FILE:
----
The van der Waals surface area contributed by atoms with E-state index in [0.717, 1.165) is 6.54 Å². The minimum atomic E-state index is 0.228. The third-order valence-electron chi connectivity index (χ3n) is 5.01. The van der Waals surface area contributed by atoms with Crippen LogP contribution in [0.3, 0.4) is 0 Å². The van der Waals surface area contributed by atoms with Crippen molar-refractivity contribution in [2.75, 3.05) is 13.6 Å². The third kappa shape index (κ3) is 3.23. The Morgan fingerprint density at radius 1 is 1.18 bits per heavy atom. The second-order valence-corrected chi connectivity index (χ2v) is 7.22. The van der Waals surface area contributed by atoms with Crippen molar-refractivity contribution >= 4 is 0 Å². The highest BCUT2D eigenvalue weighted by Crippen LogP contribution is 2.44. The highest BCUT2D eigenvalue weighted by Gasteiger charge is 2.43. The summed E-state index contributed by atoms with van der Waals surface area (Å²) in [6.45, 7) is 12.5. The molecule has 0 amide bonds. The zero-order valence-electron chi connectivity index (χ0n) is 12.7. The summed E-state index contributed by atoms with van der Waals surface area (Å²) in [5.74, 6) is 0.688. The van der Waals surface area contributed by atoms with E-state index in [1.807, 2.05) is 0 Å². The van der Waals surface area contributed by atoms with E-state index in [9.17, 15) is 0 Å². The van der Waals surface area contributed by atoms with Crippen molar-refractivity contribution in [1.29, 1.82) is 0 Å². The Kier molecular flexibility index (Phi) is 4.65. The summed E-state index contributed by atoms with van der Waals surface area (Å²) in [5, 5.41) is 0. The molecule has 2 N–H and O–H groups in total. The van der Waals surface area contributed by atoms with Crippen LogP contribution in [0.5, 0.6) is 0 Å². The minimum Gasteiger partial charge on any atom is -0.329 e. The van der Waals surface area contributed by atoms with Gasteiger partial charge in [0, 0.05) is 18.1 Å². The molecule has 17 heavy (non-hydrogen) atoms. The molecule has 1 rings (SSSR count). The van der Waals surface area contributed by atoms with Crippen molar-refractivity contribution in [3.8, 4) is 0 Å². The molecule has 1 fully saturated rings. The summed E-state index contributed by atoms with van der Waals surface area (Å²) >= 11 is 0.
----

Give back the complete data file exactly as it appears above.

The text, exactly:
The van der Waals surface area contributed by atoms with E-state index in [0.717, 1.165) is 6.54 Å². The minimum atomic E-state index is 0.228. The third-order valence-electron chi connectivity index (χ3n) is 5.01. The van der Waals surface area contributed by atoms with Crippen LogP contribution in [0.3, 0.4) is 0 Å². The van der Waals surface area contributed by atoms with Crippen molar-refractivity contribution in [2.75, 3.05) is 13.6 Å². The third kappa shape index (κ3) is 3.23. The Morgan fingerprint density at radius 1 is 1.18 bits per heavy atom. The second-order valence-corrected chi connectivity index (χ2v) is 7.22. The van der Waals surface area contributed by atoms with Crippen molar-refractivity contribution >= 4 is 0 Å². The highest BCUT2D eigenvalue weighted by Crippen LogP contribution is 2.44. The highest BCUT2D eigenvalue weighted by Gasteiger charge is 2.43. The summed E-state index contributed by atoms with van der Waals surface area (Å²) in [6.45, 7) is 12.5. The molecule has 0 amide bonds. The zero-order valence-electron chi connectivity index (χ0n) is 12.7. The summed E-state index contributed by atoms with van der Waals surface area (Å²) in [5.74, 6) is 0.688. The van der Waals surface area contributed by atoms with E-state index in [1.807, 2.05) is 0 Å². The van der Waals surface area contributed by atoms with E-state index in [9.17, 15) is 0 Å². The van der Waals surface area contributed by atoms with Crippen molar-refractivity contribution in [1.29, 1.82) is 0 Å². The Kier molecular flexibility index (Phi) is 4.65. The summed E-state index contributed by atoms with van der Waals surface area (Å²) in [5, 5.41) is 0. The molecule has 2 N–H and O–H groups in total. The van der Waals surface area contributed by atoms with Crippen LogP contribution in [0.5, 0.6) is 0 Å². The minimum Gasteiger partial charge on any atom is -0.329 e. The van der Waals surface area contributed by atoms with Gasteiger partial charge in [0, 0.05) is 18.1 Å². The molecule has 17 heavy (non-hydrogen) atoms. The molecule has 1 rings (SSSR count). The van der Waals surface area contributed by atoms with Crippen molar-refractivity contribution in [3.8, 4) is 0 Å². The molecule has 1 fully saturated rings. The summed E-state index contributed by atoms with van der Waals surface area (Å²) >= 11 is 0.